Monday, December 2, 2013

Modes of Communication

       My wife is from South East Asia. Our first encounters were two brief conversations during her short stay in Hawaii for her brother Gerard's graduation from H.P.U., but since I knew she was heading back, I left it at that. (Gerard and I were friends from church.)
     Three years passed and Gerard was at Texas A&M pursuing an MBA degree when he wrote me a letter that mentioned in passing how Deanne still remembered me. I wrote back and mentioned in passing that I remembered her and would love to hear from her again. Five months later, I received a letter from Deanne and thus we began our correspondence.
     We started with snail mail—the best—then moved on to faxes to speed things up. She had a work e-mail account (rather high-tech at the time), but since I hadn't an e-mail hookup or even a computer at home, I sent faxes, which I transmitted from fee-for-service businesses at about a dollar per (handwritten) page.
     And we made phone calls, eventually, that averaged five hundred dollars a month. I hadn't yet heard of phone cards, still in their infancy, so I lost out on substantial savings but never regretted it since the phone bills came in handy when it came time to establish the legitimacy of our relationship when I later applied for a fiance visa for her to come over for us to marry.
     My first personal e-mail account came about a decade later—required of all parents of cub scouters. My son had been acting out in school, so we decided he needed outside interests, so I signed him up for something we both could enjoy. (As a kid, I had enjoyed scouting's fun, life-enriching experiences.)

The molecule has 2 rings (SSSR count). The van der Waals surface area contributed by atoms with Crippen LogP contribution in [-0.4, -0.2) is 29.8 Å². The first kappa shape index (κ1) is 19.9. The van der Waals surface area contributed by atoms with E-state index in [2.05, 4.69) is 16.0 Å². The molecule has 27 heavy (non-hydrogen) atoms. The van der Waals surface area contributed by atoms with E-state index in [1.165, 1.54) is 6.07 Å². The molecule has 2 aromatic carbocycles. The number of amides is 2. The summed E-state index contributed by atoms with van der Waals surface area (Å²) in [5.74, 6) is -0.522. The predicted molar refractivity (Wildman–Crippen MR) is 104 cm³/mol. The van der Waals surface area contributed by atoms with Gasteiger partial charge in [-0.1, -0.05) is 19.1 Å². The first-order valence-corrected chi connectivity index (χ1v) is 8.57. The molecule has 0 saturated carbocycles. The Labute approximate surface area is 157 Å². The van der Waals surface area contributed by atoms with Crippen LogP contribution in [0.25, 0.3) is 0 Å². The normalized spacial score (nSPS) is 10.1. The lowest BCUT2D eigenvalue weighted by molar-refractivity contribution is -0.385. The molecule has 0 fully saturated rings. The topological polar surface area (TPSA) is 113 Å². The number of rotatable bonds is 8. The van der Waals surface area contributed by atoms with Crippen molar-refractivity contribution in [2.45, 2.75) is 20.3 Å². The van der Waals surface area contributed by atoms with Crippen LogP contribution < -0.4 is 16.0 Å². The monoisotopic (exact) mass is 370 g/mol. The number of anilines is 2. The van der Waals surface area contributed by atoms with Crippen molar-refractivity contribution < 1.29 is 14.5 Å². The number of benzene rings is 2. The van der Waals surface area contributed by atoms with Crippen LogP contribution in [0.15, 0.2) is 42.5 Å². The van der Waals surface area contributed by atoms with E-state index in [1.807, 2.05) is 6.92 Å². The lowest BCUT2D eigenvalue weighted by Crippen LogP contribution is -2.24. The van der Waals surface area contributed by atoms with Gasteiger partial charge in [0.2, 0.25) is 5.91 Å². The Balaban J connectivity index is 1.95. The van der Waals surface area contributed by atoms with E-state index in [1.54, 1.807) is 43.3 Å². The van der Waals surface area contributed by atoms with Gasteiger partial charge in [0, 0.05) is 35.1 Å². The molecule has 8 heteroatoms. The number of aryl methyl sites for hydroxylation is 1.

I immediately detested the medium. Fifteen plus messages would regularly appear in my in box, ninety percent of which were unnecessary and wasted my time to open, read, and discard. Some parents made a habit of “responding to all”, so I had to open all these irrelevant side conversations, FYI's, and links to items of (dis)interest. And computer face-time, which I always deemed a necessary evil, became even more burdensome. “Lazy correspondence” is what I consider e-mails. Rather than a nice, friendly phone call or hand-written personal letter (remember that?), I stare at hard-to-read colored lights on a cold, partial screen that has to be scrolled down just to view an entire message which is nearly always poorly written, and full of grammatical and spelling errors and misinformation. And rarely do thing get settled timely. There's all too often a back-and-forth, trying to decide on good dates, times, activities, facilities availability, and other have-to-get-it-right minutia. (Who will bring a starch? I'll bring Costco pizza. Do we have cups? I can bring juice syrup if someone has pitchers. Will we need ice? I have ice chests if...)
     I've thought about this some and rate e-mail to be about the lowest form of communication, based largely on the well-established fact that over ninety percent of communication is non-verbal. The highest form of communication is, thus, in-person, face-to-face. Being a visual person, I love it the best. Everything's out in the open, no hiding behind a screen or off in a room somewhere. Facial expressions, body language, even scent, dress, demeanor, and eye contact all count.